Father and son duo at Creekside Cyclery to open new Beavercreek location in January



Family-owned bike shop Creekside Cyclery will open at its new location on Thursday.

Father and son duo Mike and Conrad Dillon will open their full-service bike shop on 1429 Grange Hall Road in Beavercreek.

Located just off the Beavercreek bike trail at Grange Hall Road, the 2,000-square-foot shop carries bikes, e-bikes, tires, and accessories, as well as full-service bike repair. The shop will also host bicycle maintenance classes in the Spring.

The move from Creekside Cyclery’s previous location on North Fairfield Road in Beavercreek has been several years in the making.

“We’re proud to have the shop and to have this location and be a resource for the community,” Conrad Dillon said.

Originally planned at 3,000 square feet, the Dillons changed their plans due to rising construction costs. Despite this, Creekside Cyclery has still doubled its retail floor space from 500 square feet to roughly 1,100.



The Dillons chose Greater Dayton Construction Group to complete the work.

“They’ve done a fantastic job,” Conrad Dillon said. “Cut the project cost in half for us, really made it doable, and just did an incredible job.”

The Dillons are currently working with the city to extend the sidewalk along Grange Hall directly to the bike path, to make it safer for bikers to have direct access to the shop.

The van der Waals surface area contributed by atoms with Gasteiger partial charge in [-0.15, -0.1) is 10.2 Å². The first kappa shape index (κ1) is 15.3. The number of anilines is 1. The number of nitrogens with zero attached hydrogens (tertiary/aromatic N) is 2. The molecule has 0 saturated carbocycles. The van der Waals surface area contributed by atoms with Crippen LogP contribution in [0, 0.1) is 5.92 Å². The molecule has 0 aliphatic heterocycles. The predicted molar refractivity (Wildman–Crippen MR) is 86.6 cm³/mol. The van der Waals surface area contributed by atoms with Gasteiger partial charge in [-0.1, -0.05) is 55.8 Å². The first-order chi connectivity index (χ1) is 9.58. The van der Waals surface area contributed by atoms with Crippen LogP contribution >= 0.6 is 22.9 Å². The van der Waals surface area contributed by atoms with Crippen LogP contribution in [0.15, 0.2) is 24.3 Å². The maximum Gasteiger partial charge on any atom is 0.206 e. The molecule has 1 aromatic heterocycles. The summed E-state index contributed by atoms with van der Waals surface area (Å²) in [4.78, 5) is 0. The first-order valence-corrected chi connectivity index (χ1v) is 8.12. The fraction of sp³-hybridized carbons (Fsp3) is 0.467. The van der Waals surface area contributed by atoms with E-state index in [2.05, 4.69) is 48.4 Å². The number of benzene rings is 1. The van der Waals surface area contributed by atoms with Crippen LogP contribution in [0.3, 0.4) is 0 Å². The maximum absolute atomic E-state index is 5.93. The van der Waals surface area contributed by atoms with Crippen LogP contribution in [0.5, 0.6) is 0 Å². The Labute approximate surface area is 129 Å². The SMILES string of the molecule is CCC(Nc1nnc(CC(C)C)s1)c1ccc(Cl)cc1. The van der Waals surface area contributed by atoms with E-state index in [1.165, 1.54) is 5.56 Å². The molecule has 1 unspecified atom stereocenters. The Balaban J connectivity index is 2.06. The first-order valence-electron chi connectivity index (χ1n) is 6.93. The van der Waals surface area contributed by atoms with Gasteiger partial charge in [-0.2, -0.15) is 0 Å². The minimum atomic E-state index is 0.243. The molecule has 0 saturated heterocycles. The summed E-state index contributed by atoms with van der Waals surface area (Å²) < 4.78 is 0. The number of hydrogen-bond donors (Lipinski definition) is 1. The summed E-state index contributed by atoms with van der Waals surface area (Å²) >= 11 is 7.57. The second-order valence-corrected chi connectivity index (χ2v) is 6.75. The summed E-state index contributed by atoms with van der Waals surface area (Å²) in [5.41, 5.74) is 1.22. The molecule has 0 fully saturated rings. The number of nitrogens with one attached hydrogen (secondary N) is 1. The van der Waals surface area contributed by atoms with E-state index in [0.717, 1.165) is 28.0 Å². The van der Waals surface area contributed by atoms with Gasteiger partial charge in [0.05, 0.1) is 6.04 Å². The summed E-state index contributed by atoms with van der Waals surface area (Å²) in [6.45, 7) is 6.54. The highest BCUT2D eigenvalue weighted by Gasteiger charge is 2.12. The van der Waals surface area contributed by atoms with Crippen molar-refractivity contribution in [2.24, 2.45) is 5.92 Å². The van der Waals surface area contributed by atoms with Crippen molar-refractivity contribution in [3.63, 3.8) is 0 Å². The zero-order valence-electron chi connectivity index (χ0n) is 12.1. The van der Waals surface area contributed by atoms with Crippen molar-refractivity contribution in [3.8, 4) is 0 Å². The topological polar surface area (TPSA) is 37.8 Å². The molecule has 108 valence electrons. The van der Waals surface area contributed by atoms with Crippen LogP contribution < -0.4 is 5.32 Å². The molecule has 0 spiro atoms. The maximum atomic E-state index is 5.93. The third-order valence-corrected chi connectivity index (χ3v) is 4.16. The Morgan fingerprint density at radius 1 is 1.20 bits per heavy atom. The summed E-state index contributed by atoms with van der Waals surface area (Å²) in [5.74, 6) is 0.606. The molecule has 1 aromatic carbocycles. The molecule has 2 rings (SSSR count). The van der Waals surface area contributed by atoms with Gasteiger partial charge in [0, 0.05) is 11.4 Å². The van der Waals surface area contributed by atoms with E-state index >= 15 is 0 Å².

Greene County is part of the largest paved trail network in the U.S., and many places in the Miami Valley are part of the Great American Rail Trail. The project by the Rails to Trails Conservancy seeks to connect bike trails across the country from Washington D.C. to Seattle.

Creekside Cyclery has customers that come from all over the country to ride bikes. There are many great businesses in the Dayton area that have cultivated the great outdoors for both residents and visitors, the Dillons said.

“Outdoor adventure is becoming what Dayton is known for,” Conrad Dillon said. “Routinely, we get people from Illinois and Missouri, from all over the place. They come, stay usually in Xenia, Yellow Springs, in a little bed and breakfast or something, and just ride the bikes for a week.”



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